Right-wing media are vilifying a group of environmental activists known as Defend the Atlanta Forest, particularly Manuel Terán, a member who was shot and killed by Atlanta police on January 18, falsely portraying the group as having a strictly anti-police objective.
The commentary is no surprise coming from media figures who have repeatedly derided young climate activists both in Europe and in the United States who were engaging in nonviolent protest.
Twenty-six-year-old Terán, whose pronouns were they/them and was known as “Tortuguita” by family and friends, was killed while occupying an urban forest south-east of Atlanta. The area occupied by activists is set to be destroyed to make way for a movie studio and a $90 million police training facility known by many as “Cop City.” The Georgia Bureau of Investigation said that Tortuguita shot a Georgia State Patrol officer before being killed; Defend the Atlanta Forest disputes this claim, and no body camera footage has been released. Following Tortuguita’s death, opponents of Cop City took to the streets and damaged property, including an empty police car, in protest.
Right-wing media deliberately mischaracterized the goals of Defend the Forest
Defend the Atlanta Forest describes itself as an “autonomous movement” aiming to preserve land with ties to the Muscogee Nation — land which represents a long history of injustice. Right-wing media insisted that those occupying the forest were motivated by anti-police sentiment, trying to justify the killing.
On January 24, John Roberts, co-anchor of Fox News’ America Reports, asked whether protesters were “more … about being anti-police than being pro-environment” and parroted far-right commentator Andy Ngo, who called them “spoiled children of privilege trying to burn Atlanta down” in the New York Post. On Newsmax, on January 23, journalist Carolyn Ryan also echoed the idea that the activists only “claim” to want to protect the old-growth forest. Speaking with Roberts on January 24, Juan Williams, who for years served as a “liberal” co-host on Fox News’ The Five, said that “no question these people are from out of city, out of state” and that he hopes the protesters are “put down.”
The brutal murder of Tyre Nichols at the hands of police in neighboring Tennessee showed us, once again, that police use excessive and deadly force under questionable circumstances. Yet without footage, right-wing media have unquestioningly accepted the Atlanta police’s narrative.
On January 23, OAN host Dan Ball called the protesters “environmental whackos” and “defund-the-police Nazis” and insisted, despite conflicting information from Defend the Forest, on characterizing police’s behavior toward the group as peaceful. He also claimed that “police and witnesses” saw Tortuguita shoot first, not mentioning that the only witnesses were the police.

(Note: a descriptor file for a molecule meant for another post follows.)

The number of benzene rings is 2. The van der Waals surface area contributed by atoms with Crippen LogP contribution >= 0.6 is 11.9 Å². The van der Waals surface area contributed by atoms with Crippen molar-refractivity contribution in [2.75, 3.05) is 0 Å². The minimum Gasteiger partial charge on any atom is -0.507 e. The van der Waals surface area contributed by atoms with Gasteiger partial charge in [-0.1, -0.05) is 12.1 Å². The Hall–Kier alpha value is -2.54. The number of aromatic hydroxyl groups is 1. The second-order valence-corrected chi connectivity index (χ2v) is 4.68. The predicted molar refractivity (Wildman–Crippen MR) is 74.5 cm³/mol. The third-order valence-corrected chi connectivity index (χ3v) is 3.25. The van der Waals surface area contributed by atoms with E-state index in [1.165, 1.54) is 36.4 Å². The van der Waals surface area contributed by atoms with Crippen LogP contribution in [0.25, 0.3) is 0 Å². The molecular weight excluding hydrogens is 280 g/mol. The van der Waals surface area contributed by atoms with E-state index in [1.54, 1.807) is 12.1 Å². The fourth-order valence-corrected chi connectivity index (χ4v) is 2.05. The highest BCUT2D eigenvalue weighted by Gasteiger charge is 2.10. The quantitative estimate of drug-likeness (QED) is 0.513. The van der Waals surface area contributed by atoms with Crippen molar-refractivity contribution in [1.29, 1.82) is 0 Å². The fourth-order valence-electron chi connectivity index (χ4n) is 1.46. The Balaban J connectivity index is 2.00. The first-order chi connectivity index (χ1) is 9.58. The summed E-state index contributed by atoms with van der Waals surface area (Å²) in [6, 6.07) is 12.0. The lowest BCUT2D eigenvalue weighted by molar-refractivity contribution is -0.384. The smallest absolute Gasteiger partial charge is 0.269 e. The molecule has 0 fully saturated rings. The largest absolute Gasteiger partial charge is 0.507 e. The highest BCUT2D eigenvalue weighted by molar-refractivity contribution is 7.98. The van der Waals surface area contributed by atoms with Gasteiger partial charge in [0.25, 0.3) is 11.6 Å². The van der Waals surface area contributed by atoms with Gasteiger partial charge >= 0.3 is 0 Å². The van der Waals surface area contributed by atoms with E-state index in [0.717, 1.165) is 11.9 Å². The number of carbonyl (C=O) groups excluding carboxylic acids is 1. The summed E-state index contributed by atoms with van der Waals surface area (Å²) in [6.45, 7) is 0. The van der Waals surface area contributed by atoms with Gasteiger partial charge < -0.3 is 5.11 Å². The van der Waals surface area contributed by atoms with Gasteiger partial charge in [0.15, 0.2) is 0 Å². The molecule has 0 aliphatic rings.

“They had no right to be in that forest,” said Fox News host Jenine Pirro, referring to the protesters on the January 24 segment of Hannity. “Someone from there shoots a cop and that’s what started the whole thing. … They turned it into police violence.”
Attacks fit a pattern of vitriol toward climate activists around the world
Right-wing media have similarly smeared grassroots groups that are loudly demanding climate justice. Just Stop Oil, Last Generation, and Extinction Rebellion, which participated in protests throughout 2022 and in 2023, where they blocked roads and threw food on well-known works of art, have drawn outrage from the right, with some influencers suggesting they should be physically punished for their radical, yet peaceful, tactics.
The Daily Wire’s Matt Walsh and former Daily Caller writer Greg Price have suggested that these activists be dismembered, “beaten with a bullwhip, or forced into “labor camps where they spend all day drilling for oil.” Frequent Fox News guest and climate change denier Steve Milloy called climate activists “enemies of humanity.” The Washington Free Beacon put forth the absurd notion that Democrats would soon storm the Capitol over climate change policy. And in an October 14 segment of Tucker Carlson Tonight, Carlson suggested that they should be monitored by the FBI.
Fox News Digital writer Thomas Catenacci often writes about activists embracing extreme tactics. In July, Catenacci falsely claimed that climate activists had embraced “violence” as the “deadline to 'save the planet' draws near.” It’s not uncommon for Fox News journalists to vilify activists who support causes they oppose while defending or downplaying extreme and violent actions of activists whose causes they support.